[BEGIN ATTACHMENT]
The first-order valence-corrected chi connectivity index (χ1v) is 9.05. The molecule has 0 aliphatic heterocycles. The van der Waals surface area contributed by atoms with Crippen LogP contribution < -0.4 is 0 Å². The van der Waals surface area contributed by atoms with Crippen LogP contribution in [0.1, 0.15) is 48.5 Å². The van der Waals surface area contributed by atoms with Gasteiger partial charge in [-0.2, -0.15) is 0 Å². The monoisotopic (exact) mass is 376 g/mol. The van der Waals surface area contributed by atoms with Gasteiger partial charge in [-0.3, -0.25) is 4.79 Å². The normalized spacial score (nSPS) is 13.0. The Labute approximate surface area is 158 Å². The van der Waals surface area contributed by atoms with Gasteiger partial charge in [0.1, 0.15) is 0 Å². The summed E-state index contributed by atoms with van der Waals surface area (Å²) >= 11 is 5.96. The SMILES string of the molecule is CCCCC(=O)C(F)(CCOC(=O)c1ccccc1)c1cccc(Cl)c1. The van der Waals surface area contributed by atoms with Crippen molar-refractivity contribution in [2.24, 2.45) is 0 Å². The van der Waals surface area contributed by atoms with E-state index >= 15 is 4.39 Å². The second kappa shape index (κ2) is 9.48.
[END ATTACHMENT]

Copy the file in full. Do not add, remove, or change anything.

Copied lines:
The first-order valence-corrected chi connectivity index (χ1v) is 9.05. The molecule has 0 aliphatic heterocycles. The van der Waals surface area contributed by atoms with Crippen LogP contribution < -0.4 is 0 Å². The van der Waals surface area contributed by atoms with Crippen LogP contribution in [0.1, 0.15) is 48.5 Å². The van der Waals surface area contributed by atoms with Gasteiger partial charge in [-0.2, -0.15) is 0 Å². The monoisotopic (exact) mass is 376 g/mol. The van der Waals surface area contributed by atoms with Gasteiger partial charge in [-0.3, -0.25) is 4.79 Å². The normalized spacial score (nSPS) is 13.0. The Labute approximate surface area is 158 Å². The van der Waals surface area contributed by atoms with Gasteiger partial charge in [0.1, 0.15) is 0 Å². The summed E-state index contributed by atoms with van der Waals surface area (Å²) >= 11 is 5.96. The SMILES string of the molecule is CCCCC(=O)C(F)(CCOC(=O)c1ccccc1)c1cccc(Cl)c1. The van der Waals surface area contributed by atoms with Crippen molar-refractivity contribution in [2.24, 2.45) is 0 Å². The van der Waals surface area contributed by atoms with E-state index >= 15 is 4.39 Å². The second kappa shape index (κ2) is 9.48.